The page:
It was shortly after the 2008 financial crisis that Vincenzo Villamena realized that his dream job in private equity wasn’t all he had imagined it might be. “So one day I woke up and I decided to move to Argentina,” says the founder of Online Taxman, which specializes in accounting and tax services for expats. He had been to Buenos Aires and was drawn to the city’s dynamic and cultured vibe. “I was at the point in my life where I didn’t have any attachment to New York and I wanted a fresh beginning,” he says. The move proved to be fortuitous, offering him a new entrepreneurial path that YEC has helped him navigate.
Before his private equity job, Vincenzo had worked for PriceWaterhouseCoopers, so he had some solid accounting skills. In fact, he had had a side hustle doing taxes for individuals to make a little extra money. After he got settled in Buenos Aires, he realized that his expat friends there “had no idea what they were doing with their taxes.” And that was the pain point that inspired him to start his company.
“I had a little bit of savings so I put together a website and allocated some money for Google AdWords, targeting expats,” he says. He began getting random clients and regarded that success as proof of concept: if expats in Argentina needed his services, the same must be true for expats around the world. And his side gig in New York had taught him an important lesson: most clients did not care about meeting their accountants in person — having taxes done online was not only adequate, but preferred.
In 2014, Vincenzo’s business got a big boost when the Foreign Account Tax Compliance Act (FACTA) took effect. Designed to prevent U.S. taxpayers from evading taxes through offshore investments, the law imposed new filing requirements on expats. Demand for Online Taxman’s services spiked. The company grew from a one-man show to its current stable of twelve full-time employees in Argentina, Spain, Ukraine, Costa Rica, Germany, and Las Vegas. And the business, which Vincenzo moved to Medellin, Columbia, has expanded from simply doing tax returns to helping startups and “location-independent entrepreneurs” with compliance and corporate structure.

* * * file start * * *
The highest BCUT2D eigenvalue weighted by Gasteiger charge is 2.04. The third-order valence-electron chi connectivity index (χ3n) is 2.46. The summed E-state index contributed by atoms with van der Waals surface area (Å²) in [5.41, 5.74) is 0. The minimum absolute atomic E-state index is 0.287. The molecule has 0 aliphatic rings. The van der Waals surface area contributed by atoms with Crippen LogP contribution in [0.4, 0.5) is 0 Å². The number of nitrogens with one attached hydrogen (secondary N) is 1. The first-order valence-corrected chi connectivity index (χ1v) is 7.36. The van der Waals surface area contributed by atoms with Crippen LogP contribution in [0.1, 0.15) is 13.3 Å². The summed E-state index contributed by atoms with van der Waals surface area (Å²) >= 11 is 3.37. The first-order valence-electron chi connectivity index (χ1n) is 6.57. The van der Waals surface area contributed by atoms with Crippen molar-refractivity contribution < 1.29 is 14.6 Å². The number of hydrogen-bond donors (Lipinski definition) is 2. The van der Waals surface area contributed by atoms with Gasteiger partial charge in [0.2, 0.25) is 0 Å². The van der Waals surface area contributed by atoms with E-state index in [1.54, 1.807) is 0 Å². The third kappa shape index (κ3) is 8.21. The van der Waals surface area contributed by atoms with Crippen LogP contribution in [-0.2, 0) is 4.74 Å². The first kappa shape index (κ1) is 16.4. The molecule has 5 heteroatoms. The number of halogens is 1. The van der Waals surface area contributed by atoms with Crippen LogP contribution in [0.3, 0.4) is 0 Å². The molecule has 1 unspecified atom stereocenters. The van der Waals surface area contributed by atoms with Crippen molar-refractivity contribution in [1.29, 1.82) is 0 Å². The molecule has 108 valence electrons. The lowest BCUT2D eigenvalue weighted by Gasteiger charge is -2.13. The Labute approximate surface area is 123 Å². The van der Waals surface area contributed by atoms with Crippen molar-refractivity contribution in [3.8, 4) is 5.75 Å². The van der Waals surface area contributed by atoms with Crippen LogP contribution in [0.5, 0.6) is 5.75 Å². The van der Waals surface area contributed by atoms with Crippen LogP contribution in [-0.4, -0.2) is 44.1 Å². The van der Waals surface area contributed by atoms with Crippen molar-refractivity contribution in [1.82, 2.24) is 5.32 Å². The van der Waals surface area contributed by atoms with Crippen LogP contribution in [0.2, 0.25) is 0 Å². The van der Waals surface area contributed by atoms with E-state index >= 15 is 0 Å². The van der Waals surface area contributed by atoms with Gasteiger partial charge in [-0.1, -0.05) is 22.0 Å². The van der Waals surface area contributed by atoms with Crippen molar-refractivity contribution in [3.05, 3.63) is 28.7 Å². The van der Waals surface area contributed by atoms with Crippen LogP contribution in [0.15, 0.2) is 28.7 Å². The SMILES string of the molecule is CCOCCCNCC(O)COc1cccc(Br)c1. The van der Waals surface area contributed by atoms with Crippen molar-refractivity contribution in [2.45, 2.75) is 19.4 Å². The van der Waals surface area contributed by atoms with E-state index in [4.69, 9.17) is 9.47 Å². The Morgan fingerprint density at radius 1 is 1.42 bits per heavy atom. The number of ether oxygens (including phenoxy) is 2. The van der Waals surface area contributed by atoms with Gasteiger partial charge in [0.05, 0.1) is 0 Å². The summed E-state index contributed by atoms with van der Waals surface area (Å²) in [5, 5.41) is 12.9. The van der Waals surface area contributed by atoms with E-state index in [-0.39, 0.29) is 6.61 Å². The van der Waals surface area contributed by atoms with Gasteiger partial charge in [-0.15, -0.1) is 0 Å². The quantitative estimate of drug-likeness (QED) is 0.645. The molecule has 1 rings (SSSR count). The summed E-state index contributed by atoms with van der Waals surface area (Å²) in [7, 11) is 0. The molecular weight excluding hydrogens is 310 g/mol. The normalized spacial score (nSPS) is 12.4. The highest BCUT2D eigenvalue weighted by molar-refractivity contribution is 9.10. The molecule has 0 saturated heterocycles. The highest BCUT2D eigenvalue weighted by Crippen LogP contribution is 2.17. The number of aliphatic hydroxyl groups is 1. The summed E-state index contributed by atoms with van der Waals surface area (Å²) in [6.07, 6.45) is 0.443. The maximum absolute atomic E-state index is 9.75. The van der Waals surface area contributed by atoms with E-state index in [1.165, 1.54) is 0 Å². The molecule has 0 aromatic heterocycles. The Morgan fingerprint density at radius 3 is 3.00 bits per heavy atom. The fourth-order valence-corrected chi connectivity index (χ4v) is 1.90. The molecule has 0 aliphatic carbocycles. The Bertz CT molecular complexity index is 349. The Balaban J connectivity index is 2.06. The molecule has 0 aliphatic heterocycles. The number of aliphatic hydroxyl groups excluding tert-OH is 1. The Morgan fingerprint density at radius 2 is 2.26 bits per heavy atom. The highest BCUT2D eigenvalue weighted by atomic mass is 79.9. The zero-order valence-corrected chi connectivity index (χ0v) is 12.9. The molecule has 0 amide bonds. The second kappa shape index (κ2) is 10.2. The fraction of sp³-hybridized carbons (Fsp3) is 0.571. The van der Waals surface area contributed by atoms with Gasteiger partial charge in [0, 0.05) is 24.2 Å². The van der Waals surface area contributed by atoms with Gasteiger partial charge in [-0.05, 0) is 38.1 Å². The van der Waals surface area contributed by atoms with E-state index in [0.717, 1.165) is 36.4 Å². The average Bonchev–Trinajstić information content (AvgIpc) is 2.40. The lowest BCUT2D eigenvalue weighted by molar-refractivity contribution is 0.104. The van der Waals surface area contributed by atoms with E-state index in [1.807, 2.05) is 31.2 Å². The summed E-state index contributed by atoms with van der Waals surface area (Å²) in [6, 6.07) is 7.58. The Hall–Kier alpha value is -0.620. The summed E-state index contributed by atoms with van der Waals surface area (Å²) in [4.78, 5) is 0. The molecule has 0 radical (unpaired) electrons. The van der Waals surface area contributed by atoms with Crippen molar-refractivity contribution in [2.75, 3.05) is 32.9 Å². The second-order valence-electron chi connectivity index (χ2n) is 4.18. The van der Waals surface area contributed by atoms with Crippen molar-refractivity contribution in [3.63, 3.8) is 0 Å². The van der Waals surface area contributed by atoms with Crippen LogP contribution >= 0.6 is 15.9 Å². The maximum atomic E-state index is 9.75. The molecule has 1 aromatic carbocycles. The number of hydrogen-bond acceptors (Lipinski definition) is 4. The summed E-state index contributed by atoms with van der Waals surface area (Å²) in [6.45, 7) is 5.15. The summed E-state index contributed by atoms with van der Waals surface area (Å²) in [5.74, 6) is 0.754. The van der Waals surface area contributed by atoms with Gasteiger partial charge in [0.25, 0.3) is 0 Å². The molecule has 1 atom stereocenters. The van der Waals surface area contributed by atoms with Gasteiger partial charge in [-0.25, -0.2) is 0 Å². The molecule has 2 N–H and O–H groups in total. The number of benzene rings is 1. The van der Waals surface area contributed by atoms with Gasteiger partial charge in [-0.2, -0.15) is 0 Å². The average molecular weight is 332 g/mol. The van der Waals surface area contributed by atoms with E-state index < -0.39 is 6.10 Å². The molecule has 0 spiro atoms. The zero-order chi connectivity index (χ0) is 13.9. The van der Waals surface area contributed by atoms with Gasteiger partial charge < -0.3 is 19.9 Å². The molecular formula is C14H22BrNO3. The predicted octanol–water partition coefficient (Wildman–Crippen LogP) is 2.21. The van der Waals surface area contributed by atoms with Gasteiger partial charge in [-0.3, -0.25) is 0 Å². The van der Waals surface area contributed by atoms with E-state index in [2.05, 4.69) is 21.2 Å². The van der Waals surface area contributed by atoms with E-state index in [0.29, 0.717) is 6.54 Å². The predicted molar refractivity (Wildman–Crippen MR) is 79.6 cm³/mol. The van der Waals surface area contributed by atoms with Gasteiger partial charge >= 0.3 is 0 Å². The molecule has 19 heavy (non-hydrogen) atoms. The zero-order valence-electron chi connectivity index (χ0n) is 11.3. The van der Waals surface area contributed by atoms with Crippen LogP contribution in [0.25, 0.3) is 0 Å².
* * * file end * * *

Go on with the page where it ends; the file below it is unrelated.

Vincenzo estimates that the YEC-facilitated connection has resulted in recurring revenue totaling six figures.
As the business was evolving, Vincenzo heard about YEC through Louis Lautman, a YEC member who is also based in Medellin. Since he joined, in 2015, Vincenzo has been an active member who has helped other members while realizing significant benefits for his own company. He answers tax questions on the YEC forum and advised one member on moving overseas and setting up an offshore corporate structure.
At one point, he was looking for a contact at the online payments platform Stripe. A request on YEC’s online forum yielded an introduction. “I’m now a preferred provider doing C-Corp work for [Stripe’s] clients,” says Vincenzo. He estimates that the YEC-facilitated connection has resulted in recurring revenue totaling six figures.
He’s also tapped the forum for advice on managing a remote team; he’s now running weekly team meetings via video per advice he got on the forum. And a YEC member coached him when he was considering buying a CPA firm.
Vincenzo says that YEC is his go-to sounding board when he needs high-level business and management advice from trusted peers. “I've made my rounds in quite a few entrepreneur organizations,” says Vincenzo. “The quality of YEC and the willingness of people to help each other out is pretty superb.”